The Adoption Tax Credit Working Group (ATCWG), of which we are a founding member, has worked to educate Members of Congress on the need to make the tax credit fully refundable.  Visit the ATCWG’s website and Facebook page to learn more about refundability and the ATCWG’s efforts.  The ATCWG  will be developing talking points and advocacy strategies and will post more information soon to ask members of the adoption community to become fully engaged. 

We extend our thanks to Senators Casey and Landrieu and Representative Braley for their leadership and work to ensure that the adoption tax credit is made refundable.   We also thank the many Joint Council Partners who are members of the ATCWG and for their continued support.

Best Wishes,

Tom DiFilipo

P.S.  Senator Landrieu’s statement on the legislation can be found below.


Dear Adoption Leader,

My husband and I are blessed with two precious, adopted children, and I know the Adoption Tax Credit encourages many others to consider expanding their own families through adoption. Although the tax credit was made permanent in January, the law did not extend the refundability provisions that applied in 2010 and 2011, allowing the full use of the tax credit. 

Last week, I joined my colleagues to introduce the Adoption Tax Credit Refundability Act to make the Adoption Tax Credit fully refundable.

Without the tax credit being refundable, many adopting families can’t fully utilize the benefits of this credit to make adoption a reality. This change will especially help families that want to adopt foster youth, finally providing them with a permanent and loving family and ensuring foster care is only temporary.

I am committed to making the Adoption Tax Credit refundable and look forward to working with my colleagues on both sides of the aisle to continue to support families who make the wonderful decision to adopt.

Read the Towanda, Pa., Daily Review’s editorial in support of the Adoption Tax Credit Refundability Act here or below.



The Daily Review: EDITORIAL: ‘Adopt’ the Tax Credit

May 28, 2013

The reality of adoption in America and its perception in the pop culture are widely divergent. Due to the publicity attending Russia’s use of international adoptions for political purposes, and the attention that often attends adoptions by celebrities, the day-to-day issues often are obscured.

Coverage of celebrity adoptions leads many Americans to view adoption as the province of the wealthy, but according to the U.S. Department of Health and Human Services, a third of all adopted children live in households with incomes less than 200 percent of the federal poverty level. Among households that adopt children from foster care, 46 percent are in that income range.

For many families, then, adoption poses a huge financial challenge. To help them, Sens. Bob Casey and Mary Landrieu, and Rep. Bruce Braley of Iowa, have introduced the Adoption Tax Credit Refundability Act of 2013.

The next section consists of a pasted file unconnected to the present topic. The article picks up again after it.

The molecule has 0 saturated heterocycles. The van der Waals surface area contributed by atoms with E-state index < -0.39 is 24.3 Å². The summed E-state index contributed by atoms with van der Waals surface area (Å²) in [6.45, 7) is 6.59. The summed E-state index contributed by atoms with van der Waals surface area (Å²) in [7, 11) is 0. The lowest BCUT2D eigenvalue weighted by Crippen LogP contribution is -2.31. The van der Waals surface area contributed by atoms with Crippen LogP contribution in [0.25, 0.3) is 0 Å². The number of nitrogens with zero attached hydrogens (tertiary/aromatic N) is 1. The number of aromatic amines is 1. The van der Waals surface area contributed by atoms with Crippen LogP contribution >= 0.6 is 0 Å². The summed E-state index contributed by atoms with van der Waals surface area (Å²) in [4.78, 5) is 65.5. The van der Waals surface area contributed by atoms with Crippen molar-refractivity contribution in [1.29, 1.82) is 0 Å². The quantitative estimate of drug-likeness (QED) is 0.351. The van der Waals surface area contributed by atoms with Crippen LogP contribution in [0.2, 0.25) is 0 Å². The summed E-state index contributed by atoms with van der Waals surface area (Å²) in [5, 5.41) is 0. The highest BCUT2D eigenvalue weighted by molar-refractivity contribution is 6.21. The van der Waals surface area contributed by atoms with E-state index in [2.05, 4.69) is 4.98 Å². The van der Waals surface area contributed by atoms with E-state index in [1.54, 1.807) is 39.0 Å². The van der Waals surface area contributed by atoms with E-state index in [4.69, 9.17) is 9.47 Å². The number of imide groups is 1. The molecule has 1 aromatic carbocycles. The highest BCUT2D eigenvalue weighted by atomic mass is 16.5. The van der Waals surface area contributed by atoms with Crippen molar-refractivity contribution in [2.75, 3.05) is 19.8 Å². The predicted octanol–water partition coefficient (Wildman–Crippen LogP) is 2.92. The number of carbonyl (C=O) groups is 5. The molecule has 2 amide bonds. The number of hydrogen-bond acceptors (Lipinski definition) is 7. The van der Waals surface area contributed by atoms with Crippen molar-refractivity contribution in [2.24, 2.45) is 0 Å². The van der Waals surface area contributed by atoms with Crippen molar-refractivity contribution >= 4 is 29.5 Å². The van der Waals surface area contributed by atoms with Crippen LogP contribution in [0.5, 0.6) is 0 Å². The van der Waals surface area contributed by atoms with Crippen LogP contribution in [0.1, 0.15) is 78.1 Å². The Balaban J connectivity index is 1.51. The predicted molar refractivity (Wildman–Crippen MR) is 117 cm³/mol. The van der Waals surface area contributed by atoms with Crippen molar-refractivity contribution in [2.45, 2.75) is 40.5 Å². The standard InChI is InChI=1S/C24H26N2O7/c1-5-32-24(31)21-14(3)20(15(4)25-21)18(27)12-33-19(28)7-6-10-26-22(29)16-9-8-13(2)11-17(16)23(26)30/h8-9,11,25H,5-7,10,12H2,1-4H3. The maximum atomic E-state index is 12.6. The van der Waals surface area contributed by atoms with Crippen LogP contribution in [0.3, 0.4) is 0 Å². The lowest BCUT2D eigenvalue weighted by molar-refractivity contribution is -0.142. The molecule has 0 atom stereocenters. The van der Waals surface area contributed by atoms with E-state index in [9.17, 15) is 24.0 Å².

A tax credit to encourage adoption was included in the American Taxpayer Relief Act, which was passed in January. Because a high percentage of adoptive families have low incomes, however, their tax burden is too low to make them eligible for the adoption tax credit.

The new bill would make the credit refundable to the adoptive parents despite their low tax burden, as it was in 2010 and 2011.

According to the IRS, of filers claiming the adoption tax credit in 2011, 62 percent benefitted from the refundability provision and 25 percent of all filers claiming the credit had adjusted gross incomes lower than $50,000. Clearly, refundability is an important incentive for families to adopt children.

Making the tax credit refundable will create some cost for the federal government, but it long has been demonstrated that the cost of such credits is substantially less than the aggregate costs to the government of foster care.

Congress, especially those members who claim a pro-life position, should vote for the credit to help make adoption as affordable as possible to as many prospective adoptive families as possible.

Please contact Sen. Landrieu at the office nearest you.

Adoption Notice: The Republic of Korea Signs the Hague Adoption Convention

May 28, 2013

On May 24, 2013, the Republic of Korea (South Korea) signed the Convention on Protection of Children and Co-operation in Respect of Intercountry Adoption (the Convention).  This is the first step for South Korea in becoming a Convention partner.  Adoptions between the United States and South Korea, however, are not yet subject to the require­ments of the Convention and relevant implementing laws and regulations.  According to the Ministry of Health and Wel­fare, which will be designated as South Korea’s Central Authority, there is no set date when South Korea will deliver its instrument of ratification or when the Convention will enter into force with respect to South Korea. We will continue to keep you informed through as we receive additional updates.

Adoption Notice: Guatemala

Update on Intercountry Adoptions in Guatemala  

Joint USCIS-State Delegation to Guatemala

May 29, 2013